private: color: Color
public: BreakoutShape(shape: RectangularShape, color: Color, fill: boolean)
move(dx: int, dy: int)
public: Brick(row: int, col: int, color: Color)
public: Paddle(color: Color)
FIGURE 11.1: UML Diagram of the game Breakout.
stop the ball from escaping. When the player loses a life, a stickman should be removed
from the screen. The game ends when all lives are exhausted.
11.2 Game Design
First, we need to decide on the classes and the data and methods in them. We will
demonstrate an approach that was first proposed by Abbott in 1983. The approach states to
identify the classes from the textual description of the problem. Looking at the description,
we will create the Breakout class where the main method is written. We will also include
classes for the main participants of the game: Ball , Brick , Paddle ,and Player . We will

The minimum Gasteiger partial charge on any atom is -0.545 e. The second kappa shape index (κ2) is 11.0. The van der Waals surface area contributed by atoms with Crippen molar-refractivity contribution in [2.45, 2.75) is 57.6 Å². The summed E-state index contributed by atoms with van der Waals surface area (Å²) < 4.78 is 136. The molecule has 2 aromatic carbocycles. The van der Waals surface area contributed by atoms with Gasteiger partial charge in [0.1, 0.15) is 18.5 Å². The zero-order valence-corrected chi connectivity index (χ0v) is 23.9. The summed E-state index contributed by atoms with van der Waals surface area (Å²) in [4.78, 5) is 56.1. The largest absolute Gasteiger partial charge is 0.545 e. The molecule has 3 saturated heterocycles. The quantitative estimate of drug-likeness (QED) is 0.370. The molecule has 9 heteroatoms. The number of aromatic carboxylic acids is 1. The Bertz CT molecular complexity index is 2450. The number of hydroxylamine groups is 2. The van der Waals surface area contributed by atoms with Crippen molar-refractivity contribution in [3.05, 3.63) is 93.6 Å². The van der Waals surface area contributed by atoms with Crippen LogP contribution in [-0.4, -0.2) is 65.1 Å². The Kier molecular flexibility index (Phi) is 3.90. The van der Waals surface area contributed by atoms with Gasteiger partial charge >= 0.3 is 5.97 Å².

create two enumeration types: BallColor and Speed . There, we will store the possibilities
for the ball color and ball speed. We will need to create two additional classes that relate
to Java: BreakoutFrame and BreakoutPanel . These will be the window and the drawing
panel for our application, respectively. Lastly, we will create a BreakoutShape class that
will be the superclass of all the shapes that will be displayed. Since drawing the paddle,
ball, and brick are similar, it is reasonable to create a single superclass. Part of our initial
design is shown in Figure 11.1.
The BreakoutShape class is used to represent a shape that is bounded by a rectangle,
that is, a ball, a paddle, or a brick. A breakout shape can have a color and can be filled or
not filled. In our case, all breakout shapes are filled. However, the field fill is added just
in case we want to create a breakout shape that is not filled in the future. Writing a class
that is versatile and that supports features that may not be currently needed is a common
programming approach. However, one should not go overboard implementing features that
are not presently required.